Getting lost in the woods

Getting lost in the woods

LOSING FLAVOUR

Photo-illustration: KarthikWhen Slumdog Millionaire won the Oscars, a colleague remarked, “It is a Bollywood film.” He quickly clarified — “I mean, it is a British-made film but with all the ingredients of Bollywood.” 

We were expected to understand what Bollywood meant. Did it mean films made in Mumbai, in which case are Marathi films Bollywood too? Or is it the pulpy formulaic content that makes it Bollywood? So, where does that leave Hindi cinema? 

Thanks to “Bollywood” and the Oxford English Dictionary, the “Mumbai/Hindi film industry” in popular usage has been lost for ever. Mumbai doesn’t exist; Hindi films don’t exist, only Bollywood does. The virus is spreading. Tamil, Kannada, Telugu, Bengali and Malayalam cinema are similarly slipping into lexiconic oblivion.

If ‘Bollywood’ was seen by semantic apologists as an aberration, a one-off formulation, an indulgence, time has proved it is not. Indian cinema is in the throes of a wood-fixation. Today, we have Tollywood, Kollywood and hold your breath, Sandalwood. If Tollywood is claimed both by the Telugu and Bengali film industries, Kollywood is Tamil filmdom and Sandalwood, the Kannada film industry.

Recently, when Hindi filmstar Deepika Padukone was asked by a cine reporter in Bangalore what she thought of “Sandalwood”, she asked puzzled, “What’s that?”
If it were just an innocent issue of terminology, it would probably be tolerable. But, it is not. Clearly, Bollywood in its very formulation is a clone of Hollywood and seeks to perpetuate a discourse that at its core presents the West as an aspirational model.

Orientalists have for long been able to appreciate local achievements or glory only by linking them with points of reference abroad. For instance, Kashmir was called the “Switzerland of India”; Dev Anand, India’s Richard Burton; Bangalore, the Silicon Valley of India and more recently A R Rahman, the ‘Mozart of Madras’. No wonder then the Mount Everest of success and the mother of all dreams of most Indian filmmakers is to win the Oscars, at the sanctum sanctorum of Hollywood.

Bollywood brings with it associations, connotations and links with a certain kind of pulp cinema that Hollywood is known for. It poaches on cinematic territory that is atypical and in one sweep swallows the narrative of Hindi cinema and its unique history, development and denouement. Thanks to Bollywood’s immediate identification with Hollywood, many abroad equate Hindi-Mumbai centric Bollywood with all of Indian cinema, having no knowledge of the variety, depth and independent standing of films in other Indian languages.

When linked to the larger political context Bollywood acquires a Trojan horse-like dimension. It facilitates the smooth entry of Hollywood subversively into India’s cinematic space and discourse. And along with it the worldview, politics, values and concerns of Hollywood and by extension of the US state.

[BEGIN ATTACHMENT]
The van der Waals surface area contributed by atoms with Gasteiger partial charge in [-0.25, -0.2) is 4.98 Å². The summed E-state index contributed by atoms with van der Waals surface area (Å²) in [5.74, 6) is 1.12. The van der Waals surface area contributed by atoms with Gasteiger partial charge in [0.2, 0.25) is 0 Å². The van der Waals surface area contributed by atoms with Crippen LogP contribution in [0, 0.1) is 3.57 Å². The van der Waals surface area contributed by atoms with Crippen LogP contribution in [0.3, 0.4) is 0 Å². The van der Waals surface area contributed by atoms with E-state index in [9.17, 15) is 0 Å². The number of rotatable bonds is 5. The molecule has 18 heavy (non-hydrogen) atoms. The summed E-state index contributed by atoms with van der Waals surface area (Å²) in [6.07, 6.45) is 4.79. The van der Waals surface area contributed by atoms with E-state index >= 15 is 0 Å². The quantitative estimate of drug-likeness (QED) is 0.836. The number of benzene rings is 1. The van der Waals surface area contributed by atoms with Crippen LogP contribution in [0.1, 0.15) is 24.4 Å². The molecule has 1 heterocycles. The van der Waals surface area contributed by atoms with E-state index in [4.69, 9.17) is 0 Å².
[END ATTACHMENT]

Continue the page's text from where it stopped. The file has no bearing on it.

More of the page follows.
Over the years, India has gravitated much closer to the US’s political, military and economic orbit. Now, post-Slumdog, Bollywood is the flavour of the US film establishment.   Even if one gives up Bollywood as a lost cause, with its entry into mainstream lingo and etched into the Oxford English dictionary, there is still time left to resist the mindless spawning of other ‘woods’ in Indian cinema.

Bollywood, already the source of resentment among filmmakers in other Indian languages for its attempt to project itself as the sole representative of Indian cinema, is doing exactly what Hollywood did to popular Hindi cinema. Not content at representing or misrepresenting itself as a pan-Indian industry, it now seeks to spawn clones that will make it more acceptable. The result: Tollywood, Kollywood, Sandalwood etc. 

Strangely, the threat to pluralistic cinematic identity posed by Bollywood has slipped through the network of linguistic and cultural activists. That it is largely a non-issue is the real danger. Usage in the popular media of terms like Kannada cinema, Tamil cinema or Telugu cinema have all but disappeared from news stories and reviews on films and in gossip columns. It is always either this ‘wood’ or that ‘wood’.

In a world already dominated by US-centric economy, militarism and politics, to have independent, feisty cinemas queuing up to sound like ‘Hollywood’ is indeed a tragedy. If there are no attempts to yank Indian languages cinema out of the ‘woods’ and reclaim their lost space and identity the tragedy is bound to unravel as farce.

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